Group B: Basing its improv on The Frog Prince Continued—from the beginning of the story up to the point when the Frog Prince meets Sleeping Beauty's Witch—this group plays an improv game called "Musical Hot Spot." The characters in the play are the Frog Prince, the Princess, Sleeping Beauty's Witch, and a Musician (with an instrument). The players use the nine-line script, but any time the musician starts playing, the players must stop speaking normally and break into song. When the musician stops, the players must return to speaking normally. The actors should get as much of their nine-line script in song as they can. (The concept is similar to Musical Chairs.)
Group C: This group bases its improv on The Frog Prince Continued, from the point when the Frog Prince meets Sleeping Beauty's Witch until he meets Cinderella's Fairy Godmother. This group plays an improv game called "Inner Mono Song." The characters are the Frog Prince, Sleeping Beauty's Witch, Snow White's Witch, Hansel and Gretel's Witch, and Cinderella's Fairy Godmother. The improv begins with spoken dialogue. At any given point, one of the character sings his/her thoughts. The other characters on stage cannot hear the song. When the character is finished, he/she steps back into the scene and continues with dialogue. These songs can be pieces of the nine-line script. The characters can address the audience during their songs.
Group D: This group bases its improv o n The Frog Prince Continued, from the point when The Frog Prince meets Cinderella's Fairy Godmother to the end of the story. The characters in this excercise are the Frog Prince, Cinderella's Fairy Godmother, the Princess, and a Narrator. The characters line up. The Narrator points to a character, and the character sings his/her line in the nine-line script. The characters can be cut off midline, but they must know where they are in the sequence of their tale. (The Narrator functions a bit like a conductor pointing to soloists in an orchestra.) Eventually, the story should be told smoothly.
3. Give the students fifteen minutes to play around with this activity. Assign one person per group to serve as "director." This person makes sure all members are working and keeping on track. Check each group to make sure each person (even the director) has a part. Make sure each character and person knows his/her motivation (that is, what he or she wants).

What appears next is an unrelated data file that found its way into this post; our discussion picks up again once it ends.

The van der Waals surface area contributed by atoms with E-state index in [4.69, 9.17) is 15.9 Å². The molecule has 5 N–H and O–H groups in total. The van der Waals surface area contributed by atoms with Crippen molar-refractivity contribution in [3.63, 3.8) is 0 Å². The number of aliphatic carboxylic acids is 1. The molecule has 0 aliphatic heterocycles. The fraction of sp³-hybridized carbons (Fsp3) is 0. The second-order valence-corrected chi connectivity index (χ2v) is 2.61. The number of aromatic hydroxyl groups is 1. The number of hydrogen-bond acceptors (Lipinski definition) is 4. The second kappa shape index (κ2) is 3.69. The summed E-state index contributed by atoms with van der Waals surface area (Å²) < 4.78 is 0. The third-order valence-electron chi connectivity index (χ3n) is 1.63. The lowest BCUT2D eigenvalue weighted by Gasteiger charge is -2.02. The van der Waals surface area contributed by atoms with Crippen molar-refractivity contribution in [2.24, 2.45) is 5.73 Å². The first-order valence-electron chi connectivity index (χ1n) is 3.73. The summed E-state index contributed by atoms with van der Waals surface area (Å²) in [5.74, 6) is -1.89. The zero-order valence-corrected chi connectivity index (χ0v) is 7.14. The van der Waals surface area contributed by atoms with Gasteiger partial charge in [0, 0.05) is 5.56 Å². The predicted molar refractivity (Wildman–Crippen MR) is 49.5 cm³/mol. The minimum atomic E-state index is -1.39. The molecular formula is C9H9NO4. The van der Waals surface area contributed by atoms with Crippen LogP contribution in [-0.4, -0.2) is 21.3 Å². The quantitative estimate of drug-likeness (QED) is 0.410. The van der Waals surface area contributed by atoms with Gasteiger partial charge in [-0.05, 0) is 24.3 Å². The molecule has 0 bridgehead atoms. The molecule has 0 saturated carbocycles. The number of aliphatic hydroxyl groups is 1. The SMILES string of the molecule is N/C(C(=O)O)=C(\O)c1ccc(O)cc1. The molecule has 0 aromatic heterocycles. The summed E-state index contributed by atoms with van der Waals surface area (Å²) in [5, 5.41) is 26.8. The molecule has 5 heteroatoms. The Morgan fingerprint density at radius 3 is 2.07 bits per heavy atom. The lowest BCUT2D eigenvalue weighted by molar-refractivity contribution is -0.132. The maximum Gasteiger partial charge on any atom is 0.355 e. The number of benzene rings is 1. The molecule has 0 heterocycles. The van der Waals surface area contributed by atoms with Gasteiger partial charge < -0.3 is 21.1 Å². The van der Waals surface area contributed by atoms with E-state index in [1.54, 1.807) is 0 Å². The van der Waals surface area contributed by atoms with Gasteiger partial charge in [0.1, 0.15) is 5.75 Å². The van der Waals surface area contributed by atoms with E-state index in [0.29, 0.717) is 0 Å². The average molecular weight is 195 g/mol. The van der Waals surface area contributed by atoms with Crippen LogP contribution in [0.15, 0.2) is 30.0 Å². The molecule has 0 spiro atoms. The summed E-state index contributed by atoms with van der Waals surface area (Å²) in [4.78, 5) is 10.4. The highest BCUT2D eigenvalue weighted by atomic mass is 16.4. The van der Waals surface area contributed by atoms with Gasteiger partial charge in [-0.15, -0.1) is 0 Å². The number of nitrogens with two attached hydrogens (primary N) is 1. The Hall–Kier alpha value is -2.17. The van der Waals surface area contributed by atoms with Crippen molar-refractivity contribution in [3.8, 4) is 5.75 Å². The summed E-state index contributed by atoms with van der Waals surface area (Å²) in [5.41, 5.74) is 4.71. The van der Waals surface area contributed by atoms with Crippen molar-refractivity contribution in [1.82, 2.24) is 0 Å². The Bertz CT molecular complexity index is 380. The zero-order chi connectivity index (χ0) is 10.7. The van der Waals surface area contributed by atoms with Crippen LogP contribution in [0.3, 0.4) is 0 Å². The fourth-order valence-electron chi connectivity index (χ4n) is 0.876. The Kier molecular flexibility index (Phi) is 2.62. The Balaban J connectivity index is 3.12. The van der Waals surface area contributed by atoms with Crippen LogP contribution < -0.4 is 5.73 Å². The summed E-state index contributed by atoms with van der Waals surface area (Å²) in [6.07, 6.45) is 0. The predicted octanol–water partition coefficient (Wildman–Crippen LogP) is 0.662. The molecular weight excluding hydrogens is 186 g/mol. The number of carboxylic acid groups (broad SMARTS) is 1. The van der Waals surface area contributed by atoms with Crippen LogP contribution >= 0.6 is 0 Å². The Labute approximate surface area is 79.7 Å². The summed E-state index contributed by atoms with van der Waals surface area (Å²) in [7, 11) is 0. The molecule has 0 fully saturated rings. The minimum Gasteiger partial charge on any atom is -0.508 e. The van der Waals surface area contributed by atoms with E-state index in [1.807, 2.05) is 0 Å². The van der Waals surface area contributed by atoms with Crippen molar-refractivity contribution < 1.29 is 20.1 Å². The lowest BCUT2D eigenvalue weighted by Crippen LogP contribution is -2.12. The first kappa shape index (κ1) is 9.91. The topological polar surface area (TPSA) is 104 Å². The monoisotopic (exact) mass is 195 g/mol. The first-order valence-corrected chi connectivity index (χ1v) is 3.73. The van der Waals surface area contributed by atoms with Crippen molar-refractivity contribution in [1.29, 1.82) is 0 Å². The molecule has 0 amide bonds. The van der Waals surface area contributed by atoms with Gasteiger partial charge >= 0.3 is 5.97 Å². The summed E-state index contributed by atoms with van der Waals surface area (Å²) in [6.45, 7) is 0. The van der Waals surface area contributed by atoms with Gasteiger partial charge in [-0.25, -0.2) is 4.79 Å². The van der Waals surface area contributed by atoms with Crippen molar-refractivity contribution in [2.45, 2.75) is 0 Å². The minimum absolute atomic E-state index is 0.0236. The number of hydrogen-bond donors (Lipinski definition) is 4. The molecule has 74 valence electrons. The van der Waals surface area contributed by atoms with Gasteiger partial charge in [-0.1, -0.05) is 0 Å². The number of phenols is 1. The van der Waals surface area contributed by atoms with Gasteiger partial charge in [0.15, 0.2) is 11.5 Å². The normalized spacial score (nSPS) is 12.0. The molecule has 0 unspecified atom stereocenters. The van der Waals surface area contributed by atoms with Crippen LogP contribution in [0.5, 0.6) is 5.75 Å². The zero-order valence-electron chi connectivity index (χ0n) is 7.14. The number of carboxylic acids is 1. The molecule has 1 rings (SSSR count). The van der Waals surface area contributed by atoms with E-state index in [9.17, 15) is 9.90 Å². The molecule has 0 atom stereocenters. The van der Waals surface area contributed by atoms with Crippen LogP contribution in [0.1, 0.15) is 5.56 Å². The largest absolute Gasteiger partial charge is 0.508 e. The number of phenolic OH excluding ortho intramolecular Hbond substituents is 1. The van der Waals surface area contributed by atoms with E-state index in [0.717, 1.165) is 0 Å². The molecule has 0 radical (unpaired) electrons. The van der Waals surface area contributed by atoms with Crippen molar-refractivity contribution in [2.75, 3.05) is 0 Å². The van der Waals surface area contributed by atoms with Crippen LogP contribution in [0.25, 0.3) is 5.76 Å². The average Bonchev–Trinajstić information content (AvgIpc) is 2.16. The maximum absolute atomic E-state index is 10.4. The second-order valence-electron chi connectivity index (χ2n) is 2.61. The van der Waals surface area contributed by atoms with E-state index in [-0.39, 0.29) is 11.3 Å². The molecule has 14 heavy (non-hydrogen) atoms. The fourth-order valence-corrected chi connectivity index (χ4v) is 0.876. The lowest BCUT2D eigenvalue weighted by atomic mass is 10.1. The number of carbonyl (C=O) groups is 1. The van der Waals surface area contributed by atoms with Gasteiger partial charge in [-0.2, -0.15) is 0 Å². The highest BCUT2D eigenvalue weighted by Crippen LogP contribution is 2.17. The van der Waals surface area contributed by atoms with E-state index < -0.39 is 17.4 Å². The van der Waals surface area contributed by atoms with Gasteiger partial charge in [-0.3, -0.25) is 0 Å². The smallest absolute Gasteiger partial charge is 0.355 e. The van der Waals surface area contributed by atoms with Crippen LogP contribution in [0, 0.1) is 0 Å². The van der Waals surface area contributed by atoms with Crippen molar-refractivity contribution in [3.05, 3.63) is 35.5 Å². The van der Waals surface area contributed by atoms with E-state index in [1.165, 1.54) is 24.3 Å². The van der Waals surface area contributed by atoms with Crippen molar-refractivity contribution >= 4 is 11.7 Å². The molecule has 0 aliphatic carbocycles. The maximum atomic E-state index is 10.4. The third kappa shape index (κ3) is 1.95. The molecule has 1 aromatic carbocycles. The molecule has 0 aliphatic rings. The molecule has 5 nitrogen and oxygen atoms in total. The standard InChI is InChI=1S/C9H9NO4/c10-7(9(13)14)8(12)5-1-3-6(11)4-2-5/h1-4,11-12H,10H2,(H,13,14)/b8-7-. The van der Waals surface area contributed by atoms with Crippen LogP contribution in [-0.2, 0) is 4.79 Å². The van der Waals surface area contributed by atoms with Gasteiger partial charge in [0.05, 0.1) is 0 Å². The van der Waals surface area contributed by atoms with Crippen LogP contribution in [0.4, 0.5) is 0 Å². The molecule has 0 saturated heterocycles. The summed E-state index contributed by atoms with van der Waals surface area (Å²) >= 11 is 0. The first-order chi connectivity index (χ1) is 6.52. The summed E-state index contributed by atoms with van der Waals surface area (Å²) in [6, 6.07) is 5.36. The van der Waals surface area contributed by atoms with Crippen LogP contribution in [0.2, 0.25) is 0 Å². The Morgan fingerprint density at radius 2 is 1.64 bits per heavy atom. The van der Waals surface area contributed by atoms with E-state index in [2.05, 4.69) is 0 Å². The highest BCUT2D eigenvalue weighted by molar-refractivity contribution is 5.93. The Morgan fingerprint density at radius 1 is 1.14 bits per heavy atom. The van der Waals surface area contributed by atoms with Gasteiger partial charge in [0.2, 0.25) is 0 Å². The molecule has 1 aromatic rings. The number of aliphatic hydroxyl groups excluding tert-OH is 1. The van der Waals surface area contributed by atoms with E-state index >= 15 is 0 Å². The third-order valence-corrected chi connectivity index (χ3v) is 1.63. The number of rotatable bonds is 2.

4. Groups present their scenes to the class. Make audio and/or video recordings of the presentations. Students should note what they like and don't like about these pieces.
5. Review the recordings of the scenes. Break the class back into groups to discuss what they liked and disliked about their scenes. What adjustments should be made to these tunes and words to make a complete telling of two tales, The Frog Prince and The Frog Prince Continued? Remind students to be diplomatic and to respect each other's work. They all took risks to produce their scenes.
6. Give students half an hour to make adjustments to their scenes.
7. Have students present the new scenes to the class, write the scenes out in script form, and record them as videos or sound files.
1. Have students write in their journals about the challenges they faced while creating this mini-musical. Was it challenging to work with the group? The material? What seemed interesting? Fun? Confusing?
2.Collect the Venn diagrams, sentence strips, scripts, recordings, and journal entries.
Common Core State Standards Initiative seeks to bring diverse state curricula into alignment through a set of common learning goals and assessments. In 2010, Standards were released for English language arts and mathematics. Common standards have not yet been released for science, social studies, and other subject areas, including the arts. In addition, some states have yet to, or have chosen not to, adopt the Common Core standards.
During this transitional period, A rtsE dge will present all relevant state and nationals standards as they apply to our lessons.
National Standards for Arts Education
For the full text of the content and achievement standards in Arts Education, visit our
Lessons connect to the National Standards for Arts Education, the Common Core Standards, and a range of other subject area standards.
Common Core/State Standards
Select state and grade(s) below, then click "Find" to display Common Core and state standards.
National Standards For Arts Education
Grade 5-8 Theater Standard 1:
Script writing by the creation of improvisations and scripted scenes based on personal experience and heritage, imagination, literature, and history
Grade 5-8 Theater Standard 2:
Acting by developing basic acting skills to portray characters who interact in improvised and scripted scenes
Grade 5-8 Music Standard 3:
Improvising melodies, variations, and accompaniments